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Pharmaceutical Research

, Volume 20, Issue 3, pp 409–416 | Cite as

Direct Evidence That Polysorbate-80-Coated Poly(Butylcyanoacrylate) Nanoparticles Deliver Drugs to the CNS via Specific Mechanisms Requiring Prior Binding of Drug to the Nanoparticles

  • Jörg Kreuter
  • Peter Ramge
  • Valery Petrov
  • Stefan Hamm
  • Svetlana E. Gelperina
  • Britta Engelhardt
  • Renad Alyautdin
  • Hagen von Briesen
  • David J. Begley
Article

Abstract

Purpose. It has recently been suggested that the poly(butylcyanoacrylate) (PBCA) nanoparticle drug delivery system has a generalized toxic effect on the blood-brain barrier (BBB) (8) and that this effect forms the basis of an apparent enhanced drug delivery to the brain. The purpose of this study is to explore more fully the mechanism by which PBCA nanoparticles can deliver drugs to the brain.

Methods. Both in vivo and in vitro methods have been applied to examine the possible toxic effects of PBCA nanoparticles and polysorbate-80 on cerebral endothelial cells. Human, bovine, and rat models have been used in this study.

Results. In bovine primary cerebral endothelial cells, nontoxic levels of PBCA particles and polysorbate-80 did not increase paracellular transport of sucrose and inulin in the monolayers. Electron microscopic studies confirm cell viability. In vivo studies using the antinociceptive opioid peptide dalargin showed that both empty PBCA nanoparticles and polysorbate-80 did not allow dalargin to enter the brain in quantities sufficient to cause antinociception. Only dalargin preadsorbed to PBCA nanoparticles was able to induce an antinociceptive effect in the animals.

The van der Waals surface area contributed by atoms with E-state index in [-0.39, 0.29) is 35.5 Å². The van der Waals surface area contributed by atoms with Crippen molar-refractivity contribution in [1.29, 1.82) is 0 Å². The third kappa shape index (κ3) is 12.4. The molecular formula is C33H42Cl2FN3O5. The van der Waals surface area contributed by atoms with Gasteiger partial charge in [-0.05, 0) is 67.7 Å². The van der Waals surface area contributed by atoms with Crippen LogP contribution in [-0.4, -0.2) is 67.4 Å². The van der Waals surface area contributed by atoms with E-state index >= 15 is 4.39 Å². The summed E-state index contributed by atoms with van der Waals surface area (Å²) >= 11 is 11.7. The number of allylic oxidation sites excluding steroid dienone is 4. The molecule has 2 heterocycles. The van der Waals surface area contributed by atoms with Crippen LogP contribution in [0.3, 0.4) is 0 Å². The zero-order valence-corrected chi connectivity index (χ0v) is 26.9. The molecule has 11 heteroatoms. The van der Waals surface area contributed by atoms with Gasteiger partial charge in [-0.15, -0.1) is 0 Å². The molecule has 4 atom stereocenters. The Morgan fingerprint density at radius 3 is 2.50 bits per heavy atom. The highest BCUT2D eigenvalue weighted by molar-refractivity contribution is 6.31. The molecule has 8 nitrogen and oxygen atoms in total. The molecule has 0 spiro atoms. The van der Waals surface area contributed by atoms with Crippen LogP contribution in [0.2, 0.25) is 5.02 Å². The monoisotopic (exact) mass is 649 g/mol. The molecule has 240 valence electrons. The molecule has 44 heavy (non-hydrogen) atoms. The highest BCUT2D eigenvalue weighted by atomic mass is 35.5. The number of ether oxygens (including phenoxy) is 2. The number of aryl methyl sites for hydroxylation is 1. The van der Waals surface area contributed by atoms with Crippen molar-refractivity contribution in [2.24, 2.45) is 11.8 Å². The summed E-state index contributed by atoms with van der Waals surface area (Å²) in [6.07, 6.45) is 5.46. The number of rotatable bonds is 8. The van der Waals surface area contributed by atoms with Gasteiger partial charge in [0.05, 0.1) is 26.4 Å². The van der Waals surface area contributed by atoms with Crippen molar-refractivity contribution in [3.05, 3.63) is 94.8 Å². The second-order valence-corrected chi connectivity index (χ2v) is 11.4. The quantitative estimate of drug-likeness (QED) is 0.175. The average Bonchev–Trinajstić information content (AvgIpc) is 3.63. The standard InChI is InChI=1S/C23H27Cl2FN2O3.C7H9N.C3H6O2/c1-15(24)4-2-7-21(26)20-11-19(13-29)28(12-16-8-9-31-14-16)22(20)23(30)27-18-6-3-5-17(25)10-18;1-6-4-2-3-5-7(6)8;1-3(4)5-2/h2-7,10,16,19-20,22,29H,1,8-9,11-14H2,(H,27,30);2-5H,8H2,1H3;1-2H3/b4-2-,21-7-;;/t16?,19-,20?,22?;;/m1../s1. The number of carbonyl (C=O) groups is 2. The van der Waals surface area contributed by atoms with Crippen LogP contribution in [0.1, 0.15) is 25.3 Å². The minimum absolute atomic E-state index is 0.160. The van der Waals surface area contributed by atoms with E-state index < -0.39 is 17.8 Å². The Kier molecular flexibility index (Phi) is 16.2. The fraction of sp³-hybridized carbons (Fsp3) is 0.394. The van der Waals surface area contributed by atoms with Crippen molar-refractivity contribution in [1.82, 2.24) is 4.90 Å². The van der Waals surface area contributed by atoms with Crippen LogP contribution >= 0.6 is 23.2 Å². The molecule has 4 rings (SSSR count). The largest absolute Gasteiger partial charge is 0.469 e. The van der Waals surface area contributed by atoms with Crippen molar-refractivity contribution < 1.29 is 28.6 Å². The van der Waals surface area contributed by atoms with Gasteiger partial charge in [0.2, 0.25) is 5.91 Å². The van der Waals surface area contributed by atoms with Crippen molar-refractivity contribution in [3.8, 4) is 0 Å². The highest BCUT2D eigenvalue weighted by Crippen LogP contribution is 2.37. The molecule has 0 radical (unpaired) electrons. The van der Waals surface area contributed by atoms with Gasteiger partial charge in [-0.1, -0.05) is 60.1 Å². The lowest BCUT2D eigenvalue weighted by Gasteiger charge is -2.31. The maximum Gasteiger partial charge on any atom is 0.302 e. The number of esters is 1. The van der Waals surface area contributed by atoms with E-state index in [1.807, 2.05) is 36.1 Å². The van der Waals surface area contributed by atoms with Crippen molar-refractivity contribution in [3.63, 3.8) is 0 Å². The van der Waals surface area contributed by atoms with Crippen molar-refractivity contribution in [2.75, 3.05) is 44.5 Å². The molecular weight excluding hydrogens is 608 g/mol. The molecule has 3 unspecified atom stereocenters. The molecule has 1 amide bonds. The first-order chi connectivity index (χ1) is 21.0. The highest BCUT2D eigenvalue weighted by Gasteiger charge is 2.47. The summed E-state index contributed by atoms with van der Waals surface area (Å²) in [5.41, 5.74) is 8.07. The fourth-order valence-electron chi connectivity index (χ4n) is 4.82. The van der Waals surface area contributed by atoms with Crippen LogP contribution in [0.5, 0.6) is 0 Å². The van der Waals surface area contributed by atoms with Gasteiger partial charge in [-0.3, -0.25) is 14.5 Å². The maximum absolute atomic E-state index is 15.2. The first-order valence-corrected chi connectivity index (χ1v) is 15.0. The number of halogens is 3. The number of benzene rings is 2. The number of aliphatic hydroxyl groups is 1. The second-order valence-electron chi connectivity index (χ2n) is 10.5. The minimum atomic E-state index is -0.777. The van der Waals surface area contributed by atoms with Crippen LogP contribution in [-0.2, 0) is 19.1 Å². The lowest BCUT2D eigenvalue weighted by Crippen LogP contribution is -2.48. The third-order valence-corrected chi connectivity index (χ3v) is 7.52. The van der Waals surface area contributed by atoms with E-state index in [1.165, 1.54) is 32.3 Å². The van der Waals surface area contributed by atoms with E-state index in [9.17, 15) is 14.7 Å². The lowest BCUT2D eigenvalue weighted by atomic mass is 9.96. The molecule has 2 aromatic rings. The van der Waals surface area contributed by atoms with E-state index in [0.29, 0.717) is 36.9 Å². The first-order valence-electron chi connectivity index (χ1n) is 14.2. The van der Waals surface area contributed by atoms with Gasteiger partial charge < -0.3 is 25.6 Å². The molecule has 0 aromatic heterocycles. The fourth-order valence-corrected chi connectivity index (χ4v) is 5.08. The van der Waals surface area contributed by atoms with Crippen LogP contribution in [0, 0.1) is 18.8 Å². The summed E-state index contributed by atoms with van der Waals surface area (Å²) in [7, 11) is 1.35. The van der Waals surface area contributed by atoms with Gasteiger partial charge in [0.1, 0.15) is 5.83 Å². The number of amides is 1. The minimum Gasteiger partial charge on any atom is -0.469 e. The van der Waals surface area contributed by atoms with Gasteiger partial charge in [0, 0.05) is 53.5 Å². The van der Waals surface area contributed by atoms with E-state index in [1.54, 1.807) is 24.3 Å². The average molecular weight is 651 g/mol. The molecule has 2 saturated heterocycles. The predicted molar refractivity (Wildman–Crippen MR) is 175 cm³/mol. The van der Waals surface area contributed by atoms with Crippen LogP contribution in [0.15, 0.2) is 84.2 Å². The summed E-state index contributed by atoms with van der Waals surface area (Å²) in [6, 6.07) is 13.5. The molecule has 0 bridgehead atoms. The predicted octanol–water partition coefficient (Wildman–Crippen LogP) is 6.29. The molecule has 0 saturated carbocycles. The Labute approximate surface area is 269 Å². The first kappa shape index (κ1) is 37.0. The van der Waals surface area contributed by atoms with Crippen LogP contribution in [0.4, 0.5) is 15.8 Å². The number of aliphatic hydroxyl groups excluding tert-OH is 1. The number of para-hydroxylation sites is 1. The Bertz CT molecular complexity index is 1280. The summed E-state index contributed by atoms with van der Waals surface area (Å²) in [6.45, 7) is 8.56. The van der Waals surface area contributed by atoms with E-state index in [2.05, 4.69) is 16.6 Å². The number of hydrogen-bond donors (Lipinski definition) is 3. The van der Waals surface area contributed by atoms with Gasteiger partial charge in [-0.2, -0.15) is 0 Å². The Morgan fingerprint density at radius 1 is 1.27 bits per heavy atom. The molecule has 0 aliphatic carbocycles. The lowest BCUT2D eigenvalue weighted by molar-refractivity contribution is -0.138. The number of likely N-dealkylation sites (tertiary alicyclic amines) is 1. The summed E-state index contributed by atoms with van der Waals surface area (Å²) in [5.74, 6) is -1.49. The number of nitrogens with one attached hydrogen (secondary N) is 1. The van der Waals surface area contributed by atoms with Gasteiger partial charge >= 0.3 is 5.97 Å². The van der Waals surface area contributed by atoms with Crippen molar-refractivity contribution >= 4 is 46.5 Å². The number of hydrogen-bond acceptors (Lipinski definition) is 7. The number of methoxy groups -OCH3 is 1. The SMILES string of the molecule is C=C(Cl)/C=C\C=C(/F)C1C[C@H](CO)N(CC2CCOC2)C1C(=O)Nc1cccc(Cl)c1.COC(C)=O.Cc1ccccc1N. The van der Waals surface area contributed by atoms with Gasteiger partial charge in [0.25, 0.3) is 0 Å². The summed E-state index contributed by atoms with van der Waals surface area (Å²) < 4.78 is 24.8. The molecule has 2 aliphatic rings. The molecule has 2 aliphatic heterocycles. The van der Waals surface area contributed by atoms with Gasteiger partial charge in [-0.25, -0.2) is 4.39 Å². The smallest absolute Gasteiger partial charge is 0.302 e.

Conclusion. At concentrations of PBCA nanoparticles and polysorbate-80 that achieve significant drug delivery to the brain, there is little in vivo or in vitro evidence to suggest that a generalized toxic effect on the BBB is the primary mechanism for drug delivery to the brain. The fact that dalargin has to be preadsorbed onto nanoparticles before it is effective in inducing antinociception suggests specific mechanisms of delivery to the CNS rather than a simple disruption of the BBB allowing a diffusional drug entry.

CNS drug delivery blood-brain barrier nanoparticles poly(butylcyanoacrylate) 

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Copyright information

© Plenum Publishing Corporation 2003

Authors and Affiliations

  • Jörg Kreuter
    • 1
  • Peter Ramge
    • 1
  • Valery Petrov
    • 2
  • Stefan Hamm
    • 3
  • Svetlana E. Gelperina
    • 1
    • 4
  • Britta Engelhardt
    • 3
  • Renad Alyautdin
    • 2
  • Hagen von Briesen
    • 5
  • David J. Begley
    • 6
  1. 1.Institut für Pharmazeutische TechnologieBiozentrum, J.W.Goethe-UniversitätFrankfurtGermany
  2. 2.Department of PharmacologyMoscow Medical AcademyRussia
  3. 3.Max-Planck-Institut für physiologische und klinische Forschung, W.G.Kerckhoff-InstitutBad NauheimGermany
  4. 4.Center of Molecular Diagnostics and TherapyMoscow Institute of Medical EcologyMoscowRussia
  5. 5.Georg-Speyer-HausFrankfurtGermany
  6. 6.Centre for Neuroscience Research, Guy's CampusKing's College LondonLondonUnited Kingdom

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